Competition – Win one year’s free membership to Music Hackspace

Dom Aversano

We are giving away a year’s free membership – to enter, all you have to do is leave a comment on this page about at least one composer or musician who has greatly influenced your approach to computer music.

We want to know two things.

  1. How has their music affected or influenced you?

  2. An example of a piece of their music you like, and a short description of why.

Anyone who completes the above will be entered into the competition on an equal basis (you are welcome to list more than one person, but this will not improve your chances of winning) with the winner assigned at random and announced on Saturday 4th of November via the Music Hackspace newsletter.

To get the ball rolling, I will provide two examples.

Kaija Saariaho / Vers le blanc

I arrived somewhat late to Kaija Saariaho’s music, attending my first live performance of her music two years prior to her death this year, yet despite this, her music has greatly influenced me in the short time I have known it.

Although I have not heard the piece in full (since it has never been released) the simple 1982 electronic composition by Saariaho, Vers le blanc, captured my imagination.

The composition is a 15-minute glissando from one tone cluster (ABC) to another (DEF). Saariaho used electronic voices to produce this. The composition raises questions about what is perceptible. For instance, can the change in pitch be heard from moment to moment? Can it be sensed over longer time periods?

The piece made me question what can be considered music. Are they notes if they never fix on a pitch? can such a simple process over 15 minutes be artistically enjoyable to listen to? what would be the ideal circumstance to listen to such music? I experienced this music partly as an artistic object of study and meditation and partly as a philosophical provocation. 

Burial / Come Down to Us

Burial’s idiosyncratic approach to technology gives rise to a unique sound. He famously stated in a 2006 interview that he used Soundforge to create his music, without the use of any multitrack sequencing or quantisation. This stripped-down use of technology gives the music an emotional directness and a more human feel.

I find his track Come Down to Us particularly inspiring. At 13 minutes long it uses a two-part binary form for the structure. The composition uses audio samples from a transgender person, and it was only after a few years of listening that it occurred to me that the form might describe the subject. At 7 minutes the entire mood and sound of the track changes from apprehensive to triumphant, potentially describing a person undergoing — or having undergone — a psychological or physical transition. Released in 2013, this was long before the divisive culture wars and undoubtedly intended simply as an artistic exploration.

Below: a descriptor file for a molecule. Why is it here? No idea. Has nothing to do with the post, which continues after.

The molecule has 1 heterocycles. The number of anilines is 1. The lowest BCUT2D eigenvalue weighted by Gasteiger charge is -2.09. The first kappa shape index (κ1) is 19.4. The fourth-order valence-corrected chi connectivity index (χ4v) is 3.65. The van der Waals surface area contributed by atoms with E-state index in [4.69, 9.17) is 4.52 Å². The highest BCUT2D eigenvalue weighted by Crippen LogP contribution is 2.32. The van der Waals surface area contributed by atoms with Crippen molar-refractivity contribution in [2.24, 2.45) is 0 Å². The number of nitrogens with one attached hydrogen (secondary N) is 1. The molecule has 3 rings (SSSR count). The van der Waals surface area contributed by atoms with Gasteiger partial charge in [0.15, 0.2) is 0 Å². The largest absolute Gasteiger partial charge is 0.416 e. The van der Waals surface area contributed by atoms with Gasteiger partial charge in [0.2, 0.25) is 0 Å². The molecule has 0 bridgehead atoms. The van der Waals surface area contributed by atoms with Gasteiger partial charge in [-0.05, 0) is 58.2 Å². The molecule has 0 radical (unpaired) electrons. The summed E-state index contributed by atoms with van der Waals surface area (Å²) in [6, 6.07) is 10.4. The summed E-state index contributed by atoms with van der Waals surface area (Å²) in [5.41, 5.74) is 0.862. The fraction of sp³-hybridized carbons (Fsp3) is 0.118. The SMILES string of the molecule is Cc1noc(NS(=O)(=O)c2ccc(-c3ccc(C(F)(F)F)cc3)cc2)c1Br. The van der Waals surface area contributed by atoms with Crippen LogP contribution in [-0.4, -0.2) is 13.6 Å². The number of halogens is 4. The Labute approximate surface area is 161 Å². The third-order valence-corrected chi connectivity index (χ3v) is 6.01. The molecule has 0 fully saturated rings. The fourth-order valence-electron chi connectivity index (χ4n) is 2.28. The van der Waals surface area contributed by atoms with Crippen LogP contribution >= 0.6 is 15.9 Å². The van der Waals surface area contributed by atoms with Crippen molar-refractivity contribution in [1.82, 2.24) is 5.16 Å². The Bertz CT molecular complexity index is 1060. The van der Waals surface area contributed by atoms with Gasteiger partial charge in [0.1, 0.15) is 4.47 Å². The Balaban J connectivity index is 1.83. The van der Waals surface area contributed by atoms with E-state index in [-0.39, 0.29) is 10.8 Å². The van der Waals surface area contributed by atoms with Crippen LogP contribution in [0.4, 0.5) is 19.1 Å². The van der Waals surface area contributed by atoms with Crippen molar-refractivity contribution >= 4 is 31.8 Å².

Leave your comment below to enter the competition. Please refer to the guidelines above. The winner will be announced on Saturday 4th of November via the Music Hackspace newsletter. 

5 2 votes
Article Rating
Subscribe
Notify of
guest

22 Comments
Oldest
Newest Most Voted
Inline Feedbacks
View all comments
Jean-Baptiste Thiebaut
Admin
6 months ago

For me, it was “De Natura Sonorum”, an electroacoustic piece by Bernard Parmegiani that I heard in a concert at Radio France in 2003. It was composed in 1975 with tape recorders. I loved its minimalist approach and radical articulations.

https://www.youtube.com/watch?v=c_JHjUFfOs8

Dom Aversano
Dom Aversano
Reply to  Jean-Baptiste Thiebaut
6 months ago

Beautiful composition JB! Thanks for the recommendation.

HighHarmonics
HighHarmonics
6 months ago

Morton Subotnick is a pioneer in so many ways. I love his use of layered textures with contrasting synthesis sources. He often has 3 or 4 things going on at once but you can hear them all clearly. He inspires me to keep experimenting with combining different material, to explore patterns and pulsation in contrasting layers. And the fact that he keeps creating!

I love his work from the late ’60s and 70s. Silver Apples of the Moon (obviously!), but also Sidewinder, Until Spring, Four Butterflies.

https://www.youtube.com/watch?v=kfd4Vr6w78o

Dom Aversano
Dom Aversano
Reply to  HighHarmonics
6 months ago

Great composition HighHarmonics, I’m definitely going to give it a few more listens.

Jacques Leplat
6 months ago